Dementia Friendly Arts and Recreation Centers

 

A famous quote says “Art is the daughter of freedom”. Art thrives when the society supports freedom of expression. We use art to express our ideas, thoughts, and values. Art is liberating, therapeutic, and healing. Many persons with dementia, who may or may not have a prior education in art, plan to pursue art. Research indicates that pursuing art has positive physical and mental effects on persons living with dementia.

For a person with dementia, the pursuit of art presents some challenges which are primarily related to arts and recreation centers. A report published in 2015 indicated that persons with dementia experience difficulties in getting around or to the arts center. People living with dementia might respond to art in an unexpected way such as handling an object. Furthermore, persons with dementia worry about the reactions of staff to their symptoms. These challenges discourage persons with dementia from pursuing art.    

 

Most art centers realize the need to become more inclusive and make the venue easily accessible for individuals with dementia. Art centers generally adopt a two pronged action plan –

a) increased accessibility of the venue.

b) community engagement for persons with dementia and their care-givers.

The first step towards becoming inclusive is to ask persons with dementia and their caregivers about activities needed. For example, What would help you to interact with the services we offer? E.g., allowing to handle objects or allowing more time to read information. Is there a preferred time for your visit? E.g., quieter hours such as afternoons. Next, in order to stay connected with persons with dementia asking about method of contact (e.g., postcard or flyers instead of emails or text) is crucial. These simple actions lead to an increased participation of persons with dementia.    

 

In order to promote accessibility of the venue, art centers collaborate with local authorities and agencies such as local bus service, voluntary organizations. A ‘same time, same place’ format works better for persons with dementia. For instance, a bus takes persons with dementia on every Thursday afternoon to the local arts center. Arts centers also focus on providing clear signage and maps for persons with dementia to enjoy the venue. The ease of access results in an increase the number of visitors with dementia.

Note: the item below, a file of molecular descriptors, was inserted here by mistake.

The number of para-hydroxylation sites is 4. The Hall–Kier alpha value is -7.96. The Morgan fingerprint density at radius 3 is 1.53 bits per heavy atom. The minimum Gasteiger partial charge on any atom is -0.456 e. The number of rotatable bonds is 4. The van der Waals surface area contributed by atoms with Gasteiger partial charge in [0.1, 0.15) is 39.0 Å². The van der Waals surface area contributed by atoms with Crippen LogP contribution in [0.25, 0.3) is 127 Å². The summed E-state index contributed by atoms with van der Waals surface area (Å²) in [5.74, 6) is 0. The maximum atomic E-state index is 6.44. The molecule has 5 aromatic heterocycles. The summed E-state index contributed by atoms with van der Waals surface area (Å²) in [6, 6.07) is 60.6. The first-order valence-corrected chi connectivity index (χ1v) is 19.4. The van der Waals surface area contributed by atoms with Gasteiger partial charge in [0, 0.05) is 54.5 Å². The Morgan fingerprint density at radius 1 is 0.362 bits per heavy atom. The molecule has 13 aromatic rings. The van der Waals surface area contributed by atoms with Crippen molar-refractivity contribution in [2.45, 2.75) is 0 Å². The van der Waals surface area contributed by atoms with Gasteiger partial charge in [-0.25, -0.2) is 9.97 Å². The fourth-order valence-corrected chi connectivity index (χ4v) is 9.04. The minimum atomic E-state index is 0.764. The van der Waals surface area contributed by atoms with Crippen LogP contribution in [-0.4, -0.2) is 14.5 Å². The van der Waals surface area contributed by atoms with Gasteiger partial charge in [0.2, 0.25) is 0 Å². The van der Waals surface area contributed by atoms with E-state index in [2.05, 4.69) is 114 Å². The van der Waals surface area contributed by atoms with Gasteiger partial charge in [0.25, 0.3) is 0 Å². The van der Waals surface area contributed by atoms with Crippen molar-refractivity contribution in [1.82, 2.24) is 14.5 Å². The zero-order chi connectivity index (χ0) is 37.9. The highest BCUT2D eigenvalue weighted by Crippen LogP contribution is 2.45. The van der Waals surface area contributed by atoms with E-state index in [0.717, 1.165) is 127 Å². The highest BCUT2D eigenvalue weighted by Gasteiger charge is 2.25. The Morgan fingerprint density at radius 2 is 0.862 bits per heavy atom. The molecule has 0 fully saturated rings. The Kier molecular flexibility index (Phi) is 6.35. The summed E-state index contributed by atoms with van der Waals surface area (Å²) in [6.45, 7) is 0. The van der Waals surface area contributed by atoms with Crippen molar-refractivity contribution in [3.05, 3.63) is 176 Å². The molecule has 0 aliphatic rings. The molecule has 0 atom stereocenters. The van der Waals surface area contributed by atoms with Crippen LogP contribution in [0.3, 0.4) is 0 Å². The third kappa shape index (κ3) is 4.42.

Some art and recreation centers develop specific programs for persons with dementia. For example, National Museum Liverpool, UK has successfully run a program titled “House of Memories”. The first step of the program is to train persons with dementia to interact with a free loan object and digital memory app. Later, persons with dementia are loaned objects from a “Suitcase of memories” to record their reminiscence sessions on the app. Thousands of participants have recorded their memories and house of memories continues to grow.

 

Furthermore, apart from specialized programs, art centers can take measures to become dementia friendly. Art center staff can be made aware of difficulties faced by person with dementia and trained to become dementia friendly. For instance, giving directions in simple words such as ‘the bathrooms are next to the elevators’ is helpful. Also, in some arts centers dementia friendly staff wears purple pins to indicate that they have received dementia friendly training.

 

To summarize, the challenges faced by persons with dementia in enjoying an arts center can be overcome by our collective efforts. Arts centers, caregivers, transport authorities, and other businesses need to actively participate in creating dementia friendly venues. At AlzCare Labs, we are developing products such as PreSafe that will enable persons with dementia and their care givers to enjoys venues such as arts centers without fears or worries.

 

For more information, write to us at contact@alz.care.

 

Reference:

http://alzheimers.org.uk/dementiafriendlycommunities

“Art is the daughter of freedom” – Friedrich Schiller

 

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